Becoming Atlantis: Venice’s floods, Climate Change & Corruption

By Sharon Otasowie, Associate Editor

A fragile treasure built on 118 islands off Italy’s northeast coast, it’s a miracle that Venice has managed to survive and thrive for more than 1,000 years. The city has built a naval and commercial empire and created an immense collection of palaces and churches, full of priceless paintings, to which an estimated 20 million tourists flock to every year.

With the plan of an underwater fortress of steel designed to rise from the depths during high tides to protect the lagoon city of Venice, it’s among the most ambitious works of civil engineering in modern Italian history. But decades after the idea’s formation, Venice remains vulnerable as demonstrated by the tides that engulfed the city last week, flooding piazzas, churches, and hotels, leaving layers of salt in its wake to slowly eat away at the marble found across the city.

Venice routinely floods, especially when the tides are at their highest. Most of the time, the local folklore of the “acqua alta” (“the high water”) carries joy as the piazza fills with water, kids splash around, and tourists are amused as they don their rubber waterproof boots. This time around, no joy was experienced but hopelessness, as Venice suffered the worst flooding, they had seen in half a century. There’s nothing inevitable about the increased frequency of these floods and the failings of the Italian state to protect Venice. With about 85% of Venice under water, measuring at 187 centimeters (6 feet and 1 inch) it’s obvious the climate is changing. Man-made climate change is, of course, the main culprit. But so, too, is the bureaucracy and corruption that are undermining the preservation of one of the world’s most stunning artistic landmarks. Id. at Bloomberg.

In the wake of the waves, two people have died, and more flooding may be on the way as high winds continue. Pictures of Venice began to surface as we saw waterbuses sunk and tossed on land; gondolas stacked on top of each other and streets people used to walk down, now invaded by water taxis. Schools and universities have closed, and sanitation workers are working round the clock. Countless people have taken to the streets to help pick up debris and help their neighbors. Even in the resilience, there is rage and resentment. Everyone wants to know about Mose, the project to build a barrier at sea to defend Venice from the threat of high tides. This project, estimated at $6.1 billion, began in 2003 but remains unfinished entangled with corruption and overrun costs. Bloomberg.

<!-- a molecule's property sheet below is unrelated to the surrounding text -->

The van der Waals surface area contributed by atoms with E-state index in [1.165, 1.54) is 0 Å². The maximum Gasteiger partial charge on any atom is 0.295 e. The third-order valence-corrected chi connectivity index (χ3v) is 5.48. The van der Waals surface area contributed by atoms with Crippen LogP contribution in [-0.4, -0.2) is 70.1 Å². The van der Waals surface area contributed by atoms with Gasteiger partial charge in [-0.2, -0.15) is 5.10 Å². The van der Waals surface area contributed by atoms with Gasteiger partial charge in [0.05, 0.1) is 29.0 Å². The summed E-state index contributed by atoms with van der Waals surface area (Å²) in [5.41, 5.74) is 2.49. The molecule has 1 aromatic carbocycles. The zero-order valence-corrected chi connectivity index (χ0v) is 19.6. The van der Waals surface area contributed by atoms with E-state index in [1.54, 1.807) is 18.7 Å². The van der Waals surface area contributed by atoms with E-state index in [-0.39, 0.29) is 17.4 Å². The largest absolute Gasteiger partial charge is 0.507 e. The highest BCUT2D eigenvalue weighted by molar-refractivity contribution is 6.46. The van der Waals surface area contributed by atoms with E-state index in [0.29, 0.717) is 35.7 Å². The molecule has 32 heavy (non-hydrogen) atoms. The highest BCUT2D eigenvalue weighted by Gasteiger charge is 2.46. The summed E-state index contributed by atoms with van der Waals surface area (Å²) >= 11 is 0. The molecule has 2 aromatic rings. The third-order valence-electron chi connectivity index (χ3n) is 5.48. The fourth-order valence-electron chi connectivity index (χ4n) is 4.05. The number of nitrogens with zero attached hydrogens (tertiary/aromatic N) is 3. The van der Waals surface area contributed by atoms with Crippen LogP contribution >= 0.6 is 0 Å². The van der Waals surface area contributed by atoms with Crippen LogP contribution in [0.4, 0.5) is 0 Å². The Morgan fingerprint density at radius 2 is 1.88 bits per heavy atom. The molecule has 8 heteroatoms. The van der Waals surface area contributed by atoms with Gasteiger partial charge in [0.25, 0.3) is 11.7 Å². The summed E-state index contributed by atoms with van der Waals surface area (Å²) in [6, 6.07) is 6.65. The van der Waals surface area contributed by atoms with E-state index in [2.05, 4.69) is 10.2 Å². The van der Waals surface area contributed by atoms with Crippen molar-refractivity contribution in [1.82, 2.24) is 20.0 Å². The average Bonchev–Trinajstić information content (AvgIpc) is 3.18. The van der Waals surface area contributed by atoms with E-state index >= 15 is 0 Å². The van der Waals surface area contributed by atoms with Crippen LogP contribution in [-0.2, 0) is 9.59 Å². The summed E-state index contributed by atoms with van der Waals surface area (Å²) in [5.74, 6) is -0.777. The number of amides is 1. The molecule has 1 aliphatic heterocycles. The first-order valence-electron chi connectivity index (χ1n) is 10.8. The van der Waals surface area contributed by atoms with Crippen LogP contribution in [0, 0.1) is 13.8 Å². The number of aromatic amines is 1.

The flooding is all but a natural disaster, caused by the haphazard tampering with an ecosystem nurtured by Venice for centuries—the impact of the cruise ships, threatening new invasive excavations of the lagoon and the greedy investment in tourism. Moreover, Italy’s political class needs to take a hard look at itself over Mose’s failings as nobody comes out of this as a winner. In recent years, Venice has been run mainly by the left, while the Veneto region in which it sits is a stronghold of the right. All political parties have contributed to the slowing down of this project. Id.

This week’s floods won’t be the last. As water levels rise around the world, we must act before this gem of world culture is lost and becomes synonymous to the lost city of Atlantis.


Ferdinando Giugliano Venice Floods Are a Sad Tale of Bureaucracy and Corruption, Bloomerg (Nov. 14, 219) available at

Chico Harlan and Stefano Pitrelli, How Venice’s plan to protect itself from flooding became a disaster in itself, The Washington Post (Nov. 19, 2019) available at

Elisabetta Povoledo, Venice Flooding Brings City to ‘Its Knees’, The New York Times (Nov. 2019). Available at

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